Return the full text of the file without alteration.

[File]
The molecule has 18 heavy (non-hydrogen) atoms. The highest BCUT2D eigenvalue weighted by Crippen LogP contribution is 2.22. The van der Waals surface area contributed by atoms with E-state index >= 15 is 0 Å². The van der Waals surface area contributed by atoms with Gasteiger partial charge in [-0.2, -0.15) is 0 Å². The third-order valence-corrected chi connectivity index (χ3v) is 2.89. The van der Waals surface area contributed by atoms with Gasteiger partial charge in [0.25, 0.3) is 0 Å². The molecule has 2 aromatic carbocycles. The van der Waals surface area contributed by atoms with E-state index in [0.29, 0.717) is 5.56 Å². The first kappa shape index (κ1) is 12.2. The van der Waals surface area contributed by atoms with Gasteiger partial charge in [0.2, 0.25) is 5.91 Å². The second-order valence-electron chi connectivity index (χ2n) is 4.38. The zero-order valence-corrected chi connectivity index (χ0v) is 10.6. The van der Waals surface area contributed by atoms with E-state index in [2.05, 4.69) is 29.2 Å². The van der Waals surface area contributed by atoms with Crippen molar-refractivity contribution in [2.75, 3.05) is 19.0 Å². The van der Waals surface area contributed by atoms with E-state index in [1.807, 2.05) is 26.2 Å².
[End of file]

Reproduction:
The molecule has 18 heavy (non-hydrogen) atoms. The highest BCUT2D eigenvalue weighted by Crippen LogP contribution is 2.22. The van der Waals surface area contributed by atoms with E-state index >= 15 is 0 Å². The van der Waals surface area contributed by atoms with Gasteiger partial charge in [-0.2, -0.15) is 0 Å². The third-order valence-corrected chi connectivity index (χ3v) is 2.89. The van der Waals surface area contributed by atoms with Gasteiger partial charge in [0.25, 0.3) is 0 Å². The molecule has 2 aromatic carbocycles. The van der Waals surface area contributed by atoms with E-state index in [0.29, 0.717) is 5.56 Å². The first kappa shape index (κ1) is 12.2. The van der Waals surface area contributed by atoms with Gasteiger partial charge in [0.2, 0.25) is 5.91 Å². The second-order valence-electron chi connectivity index (χ2n) is 4.38. The zero-order valence-corrected chi connectivity index (χ0v) is 10.6. The van der Waals surface area contributed by atoms with E-state index in [2.05, 4.69) is 29.2 Å². The van der Waals surface area contributed by atoms with Crippen molar-refractivity contribution in [2.75, 3.05) is 19.0 Å². The van der Waals surface area contributed by atoms with E-state index in [1.807, 2.05) is 26.2 Å².